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User: John Needham

If you want to type faster, turn off the 60-second timer by clicking on it. The timer is good until you reach like 60 WPM to help you learn to pace yourself, but after that, you need to learn to keep your eyes on the words and your mind on the rhythm of your fingers and also making sure your fingers feel stable, confident, and tight to the keyboard while still being relaxed. Your fingers can stay relaxed and still feel tight to the keyboard and without slack in them, slack that makes you unsure that they're always going to hit the right keys as they land. Your finger-brain connection will make this a reality eventually, so don't get discouraged. And don't practice so much that your fingers start to get sloppy during a session, or sore the next day. Actually, you should try only typing 10 tests per day for a couple weeks if your progress stalls and focus hard on staying really accurate and laser focused while hitting high speeds—quality over quantity. Anyway, soon with practice, you will know by the rhythm if you're typing at 60, 70, 80, 90, or 100 WPM. Around every 10 WPM is the difference where you feel a noticeable difference in rhythm, very similarly to how around 10 degrees is where you notice a change in temperature. Also, I might say something about the Dvorak keyboard after the suffering I endured to get great at it before permanently switching back to QWERTY. If your hands never get too uncomfortably tired typing QWERTY, you shouldn't change to a Dvorak keyboard layout. Just stick with QWERTY because it's basically as awesome: I've typed Dvorak and QWERTY both at over 80 WPM. If I was developing carpal tunnel, I would look into ergonomics, a Kinesis Advantage keyboard, keyboard macros and auto-complete scripts, rehabilitation, weight lifting, dictation software, and OCR software first. Plus, switching will frustrate you to tears if you can't stand going from 80 WPM to 5 WPM for a couple days. Think about it: 5 W... P... M. Less typing distance DOES NOT mean Dvorak is faster than QWERTY because of other things that slow down and balance out that advantage for Dvorak: timing issues from favoring weaker and less coordinated fingers more often, differences in opportunities for pre-positioning of fingers and hands, higher hand alternation rates vs faster single-handed key combos.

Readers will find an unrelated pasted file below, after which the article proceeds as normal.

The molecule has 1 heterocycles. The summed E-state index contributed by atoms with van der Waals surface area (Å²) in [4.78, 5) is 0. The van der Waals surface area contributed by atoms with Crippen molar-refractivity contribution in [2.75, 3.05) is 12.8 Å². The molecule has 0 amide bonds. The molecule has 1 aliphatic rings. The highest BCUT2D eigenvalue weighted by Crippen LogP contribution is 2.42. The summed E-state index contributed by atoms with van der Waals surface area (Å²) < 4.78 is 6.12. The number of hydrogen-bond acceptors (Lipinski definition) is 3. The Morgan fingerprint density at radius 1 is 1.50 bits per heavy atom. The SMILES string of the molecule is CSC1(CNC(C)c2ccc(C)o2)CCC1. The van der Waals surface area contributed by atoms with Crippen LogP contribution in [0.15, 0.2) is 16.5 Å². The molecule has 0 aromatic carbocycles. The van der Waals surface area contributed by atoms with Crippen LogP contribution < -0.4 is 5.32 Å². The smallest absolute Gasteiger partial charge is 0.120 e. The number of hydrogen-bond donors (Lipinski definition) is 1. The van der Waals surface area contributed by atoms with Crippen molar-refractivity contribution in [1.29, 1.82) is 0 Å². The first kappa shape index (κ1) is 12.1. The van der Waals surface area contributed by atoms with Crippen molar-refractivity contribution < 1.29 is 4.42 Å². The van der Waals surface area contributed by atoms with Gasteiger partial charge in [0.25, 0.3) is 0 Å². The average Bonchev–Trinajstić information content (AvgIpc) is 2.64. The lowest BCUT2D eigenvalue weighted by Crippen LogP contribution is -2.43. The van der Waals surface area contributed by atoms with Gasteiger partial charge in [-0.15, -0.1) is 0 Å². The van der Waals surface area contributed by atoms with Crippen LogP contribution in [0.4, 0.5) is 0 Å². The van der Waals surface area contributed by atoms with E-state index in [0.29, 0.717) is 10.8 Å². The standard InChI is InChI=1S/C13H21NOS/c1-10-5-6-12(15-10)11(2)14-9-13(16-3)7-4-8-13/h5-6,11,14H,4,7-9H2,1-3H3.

User details
User ID 1482921
last login 4 days, 3 hours ago
member since on November, 2nd, 2017
Keyboard Layout Qwerty-based
Keyboard Corsair K70 (MX brown), Corsair white PBT double-shots, WASD red o-rings, Bailey leather rest.
Words typed 185,847
Tests taken 2,911
Competitions taken 0 (0)
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